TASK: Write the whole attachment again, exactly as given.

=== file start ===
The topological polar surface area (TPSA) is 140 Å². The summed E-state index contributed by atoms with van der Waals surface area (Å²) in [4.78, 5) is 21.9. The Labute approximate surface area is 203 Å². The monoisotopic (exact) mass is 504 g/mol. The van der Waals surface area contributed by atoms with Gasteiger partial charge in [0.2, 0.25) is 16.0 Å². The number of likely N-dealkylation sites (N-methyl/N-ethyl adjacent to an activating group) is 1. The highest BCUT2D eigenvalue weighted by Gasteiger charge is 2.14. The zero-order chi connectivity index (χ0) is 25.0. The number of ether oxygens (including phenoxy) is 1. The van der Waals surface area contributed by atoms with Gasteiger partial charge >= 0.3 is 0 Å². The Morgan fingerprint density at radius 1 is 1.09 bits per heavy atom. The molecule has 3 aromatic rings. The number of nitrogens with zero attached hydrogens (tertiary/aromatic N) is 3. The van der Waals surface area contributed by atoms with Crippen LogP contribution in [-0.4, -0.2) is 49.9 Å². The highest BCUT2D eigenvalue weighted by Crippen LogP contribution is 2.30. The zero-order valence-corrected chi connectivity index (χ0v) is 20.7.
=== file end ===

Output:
The topological polar surface area (TPSA) is 140 Å². The summed E-state index contributed by atoms with van der Waals surface area (Å²) in [4.78, 5) is 21.9. The Labute approximate surface area is 203 Å². The monoisotopic (exact) mass is 504 g/mol. The van der Waals surface area contributed by atoms with Gasteiger partial charge in [0.2, 0.25) is 16.0 Å². The number of likely N-dealkylation sites (N-methyl/N-ethyl adjacent to an activating group) is 1. The highest BCUT2D eigenvalue weighted by Gasteiger charge is 2.14. The zero-order chi connectivity index (χ0) is 25.0. The number of ether oxygens (including phenoxy) is 1. The van der Waals surface area contributed by atoms with Gasteiger partial charge >= 0.3 is 0 Å². The Morgan fingerprint density at radius 1 is 1.09 bits per heavy atom. The molecule has 3 aromatic rings. The number of nitrogens with zero attached hydrogens (tertiary/aromatic N) is 3. The van der Waals surface area contributed by atoms with Crippen LogP contribution in [-0.4, -0.2) is 49.9 Å². The highest BCUT2D eigenvalue weighted by Crippen LogP contribution is 2.30. The zero-order valence-corrected chi connectivity index (χ0v) is 20.7.